Medical Kit

So you like traveling, hiking, riding a bicycle, off roading, hunting or whatever your vice is that involves the outdoors.

Fact of the matter is the further we get from civilization (that is the goal of camping, right?) the further we get from medical care.

First thing you need to have is a basic first aid kit. This will cover all minor stuff from a bee sting to minor and basic wound care.

There are a few pieces of gear that you should have with you when you travel. Depending what you are going to be doing and where you are going, the kit may grow or shrink.

We’re not talking about dealing with splinters or paper cuts with a secondary kit here (although you should be ready to handle that with a basic kit), the issue you need to be ready for is basic trauma that cannot wait 20-30-60 minutes for help to arrive.

Second is a “kit” – I use a decent sized backpack with several compartments to store my kit in. Now, I’m fortunate in that my employer provides and insists on frequent medical training as insurance against today’s violence throughout… well, everywhere. If you haven’t ever used or trained with a tourniquet, quick clot, gauze, splints or any other basic medical gear; find yourself a class and learn to use this stuff. When you need it, is not the time to figure out how it works.

In no particular order, here’s some stuff I highly suggest having with you:

  • Trauma Shears
  • Rolled Gauze
  • Israeli Bandage
  • Tourniquets (Minimum of 2)
  • Duct Tape (small rolls)
  • Splinter out Kit (Tweezers or something to dig it out with)
  • SaniStrips
  • Emergency Blankets (reflective kind)
  • Small Hemostatic Agent (celox, quick clot, etc) – This is different in that it’s used for wounds that you need to stop bleeding that don’t quite require a large treatment like quick clot or large doses of hemostatic agents)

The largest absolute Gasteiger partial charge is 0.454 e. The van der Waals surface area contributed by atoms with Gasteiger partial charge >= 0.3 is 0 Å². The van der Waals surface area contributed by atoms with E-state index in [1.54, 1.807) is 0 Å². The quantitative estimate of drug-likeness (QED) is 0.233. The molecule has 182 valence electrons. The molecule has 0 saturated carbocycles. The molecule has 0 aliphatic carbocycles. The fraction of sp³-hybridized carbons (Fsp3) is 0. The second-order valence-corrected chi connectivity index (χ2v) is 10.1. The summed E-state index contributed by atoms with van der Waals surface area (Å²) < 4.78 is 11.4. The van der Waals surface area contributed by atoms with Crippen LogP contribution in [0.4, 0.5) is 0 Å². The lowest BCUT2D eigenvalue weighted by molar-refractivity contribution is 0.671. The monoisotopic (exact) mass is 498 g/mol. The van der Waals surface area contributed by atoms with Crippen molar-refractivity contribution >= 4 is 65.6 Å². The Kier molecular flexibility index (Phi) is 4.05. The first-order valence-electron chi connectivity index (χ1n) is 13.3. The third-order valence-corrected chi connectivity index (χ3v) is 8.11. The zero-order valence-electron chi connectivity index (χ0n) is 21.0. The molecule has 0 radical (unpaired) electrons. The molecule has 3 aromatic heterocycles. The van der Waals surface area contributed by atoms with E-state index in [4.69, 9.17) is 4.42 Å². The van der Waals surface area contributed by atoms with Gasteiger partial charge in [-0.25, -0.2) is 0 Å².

• Large Hemostatic Agent (celox, quick clot, etc)
  • Burn Creme
  • Antibiotic Ointments
  • Eye Wash Kit
  • SAM Splint (these are amazing)
  • Assortment of Gauzes (flat, triangle, rolled) – ALL STERLIZED

First off: beware of where and what you buy when it comes to Gauze. Few years ago I ordered some gauze that came from China. While I generally don’t have an issue with stuff coming from China; this was NOT sterilized gauze. When working in direct contact with wounds, it MUST be sterilized or you are asking for a world of trouble. Ensure you get the proper product. It should be well sealed and not just “bouncing around” in a box.

Most of this kit is to deal with major bleeding; from gunshot trauma to a massive cut in a bad place. These are the tools that can literally mean the difference between life and death.

I keep this kit in my truck and it goes with me everywhere. If we take a trip in my wife’s car, this backpack goes with us.

A while back I broke my hand fairly bad. When medical staff responded they put a SAM splint on my arm and wrapped everything up in gauze. While the pain didn’t go away, the splint did provide enough support to keep me from aggravating the injury further. These are worth their weight in gold when you get a serious injury. I keep a couple in my kit.

There are plenty of freelance medical personal that will provide training at reasonable cost in your area. I highly suggest taking a class. This is far beyond the typical CPR class taught by the Red Cross (not a dig, it’s just outside the scope of the class). A quick google search should be able to tell you what is available and associated costs. Another option would be to contact a local community college, fire department or other agency that deals with training.

I’m willing to bet if you contacted your local Law Enforcement Agency or Fire Department and made arrangements, they would be more than happy to provide basic training and hands on with the equipment for a group of 20ish people.

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